Camp News
Camp Stories

Family Matters

By Hannah O’Briant

July 3, 2019

Victory Junction not only brings joy to children living with chronic medical conditions or serious illnesses, but it also gives the families of these children comfort in knowing that their child is in a safe and supportive community. 

Tim and Michelle Welborn heard about Victory Junction through the grapevine and decided to attend a family camp weekend before committing to sending their daughter, Lilly, to a week-long camp over the summer. They had never left the care of Lilly in anyone else’s hands overnight besides with family, so they were skeptical. However, they were amazed by the organization and soon applied for camp for the following summer in 2014 and Lilly has been to camp every summer since then. The Welborn family has a passion for Victory Junction and wants to give back to this camp that has done for them. Tim Welborn, Lilly’s father, realized that he could donate his time by joining the Board of Directors for Victory Junction. This summer is Lilly’s older sister Logan’s first time being a camp counselor and uses time as her form of donation as well. 

Logan and Lilly are very close sisters with a special bond that they share between each other. “She has really taught me a lot about life, especially to appreciate the little things,” Logan said.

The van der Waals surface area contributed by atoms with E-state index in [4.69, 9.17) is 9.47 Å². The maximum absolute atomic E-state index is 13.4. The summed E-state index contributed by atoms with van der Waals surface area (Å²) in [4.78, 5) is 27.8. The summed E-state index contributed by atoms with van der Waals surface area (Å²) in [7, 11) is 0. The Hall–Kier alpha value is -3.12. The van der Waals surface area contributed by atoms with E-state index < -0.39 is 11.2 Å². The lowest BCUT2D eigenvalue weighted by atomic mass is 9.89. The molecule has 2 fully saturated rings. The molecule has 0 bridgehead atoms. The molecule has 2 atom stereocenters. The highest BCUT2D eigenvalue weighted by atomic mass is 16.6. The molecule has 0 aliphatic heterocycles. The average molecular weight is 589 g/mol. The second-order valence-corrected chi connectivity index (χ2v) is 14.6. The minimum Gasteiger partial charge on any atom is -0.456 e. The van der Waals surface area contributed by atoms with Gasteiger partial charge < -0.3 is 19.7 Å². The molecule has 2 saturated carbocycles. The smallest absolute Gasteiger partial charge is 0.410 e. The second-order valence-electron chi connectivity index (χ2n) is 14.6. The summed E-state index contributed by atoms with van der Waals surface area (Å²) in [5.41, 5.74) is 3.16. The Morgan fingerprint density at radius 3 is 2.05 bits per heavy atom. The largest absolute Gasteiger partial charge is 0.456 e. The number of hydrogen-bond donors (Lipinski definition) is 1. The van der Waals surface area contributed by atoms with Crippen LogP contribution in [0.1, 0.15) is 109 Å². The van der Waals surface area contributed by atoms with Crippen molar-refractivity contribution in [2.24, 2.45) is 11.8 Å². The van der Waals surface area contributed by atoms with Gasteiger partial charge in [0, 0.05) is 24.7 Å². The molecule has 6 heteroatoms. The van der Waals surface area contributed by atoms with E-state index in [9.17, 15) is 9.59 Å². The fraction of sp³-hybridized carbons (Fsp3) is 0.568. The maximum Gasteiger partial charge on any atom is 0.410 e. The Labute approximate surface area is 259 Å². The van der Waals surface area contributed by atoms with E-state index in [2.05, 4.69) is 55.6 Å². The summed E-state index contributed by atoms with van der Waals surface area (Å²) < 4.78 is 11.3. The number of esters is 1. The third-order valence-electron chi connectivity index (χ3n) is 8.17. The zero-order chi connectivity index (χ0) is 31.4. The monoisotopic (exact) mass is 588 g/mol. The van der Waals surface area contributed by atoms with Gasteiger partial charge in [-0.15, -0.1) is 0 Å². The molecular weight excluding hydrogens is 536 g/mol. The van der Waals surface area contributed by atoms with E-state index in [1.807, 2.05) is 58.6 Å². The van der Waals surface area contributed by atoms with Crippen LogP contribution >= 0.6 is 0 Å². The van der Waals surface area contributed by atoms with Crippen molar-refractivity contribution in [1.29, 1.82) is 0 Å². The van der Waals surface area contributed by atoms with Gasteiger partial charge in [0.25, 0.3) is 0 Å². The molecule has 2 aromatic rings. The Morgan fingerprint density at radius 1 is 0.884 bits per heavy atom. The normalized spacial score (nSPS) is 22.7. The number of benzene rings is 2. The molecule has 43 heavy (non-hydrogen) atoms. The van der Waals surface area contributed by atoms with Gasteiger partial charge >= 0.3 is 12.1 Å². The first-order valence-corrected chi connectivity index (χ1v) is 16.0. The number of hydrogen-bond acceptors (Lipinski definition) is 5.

Lilly started having seizures when she was five months old. She was diagnosed with Dravet Syndrome, which is a rare form of epilepsy that is uncontrolled and drug-resistant.  This syndrome requires constant care and it only continues to progress and get worse. Every seizure is treated as though it’s an emergency before going to the hospital to get treated. Because this syndrome comes with dome developmental delays, the Welborns can’t depend on Lilly to tell them when something is wrong.  

Logan could see the fear in her family’s eyes during each seizure and started to develop anxiety. Her anxiety, she explained, was related to the guilt of being the ‘healthy’ child. She didn’t understand why she was allowed to just be a normal kid and her sister, Lilly, had to handle living with this diagnosis. Thankfully, Logan found music as a coping mechanism for her anxiety and still uses it to this day to relieve any stress and worry in her life. 

Victory Junction allows the family of campers to take some time for themselves for a few days without having to worry about the medical needs of their child. “It’s been something special to Lilly, but also to our family,” Logan explained. 

It was difficult for the Welborns to trust others to take care of Lilly the way they always have, but the memories and laughter Lilly takes from camp make that task just a little bit easier. Their family is so caring for one another and we are overwhelmingly grateful to have them as part of ours.

The dedication and passion in the Welborn family, and many others, is what helps drive Victory Junction year after year.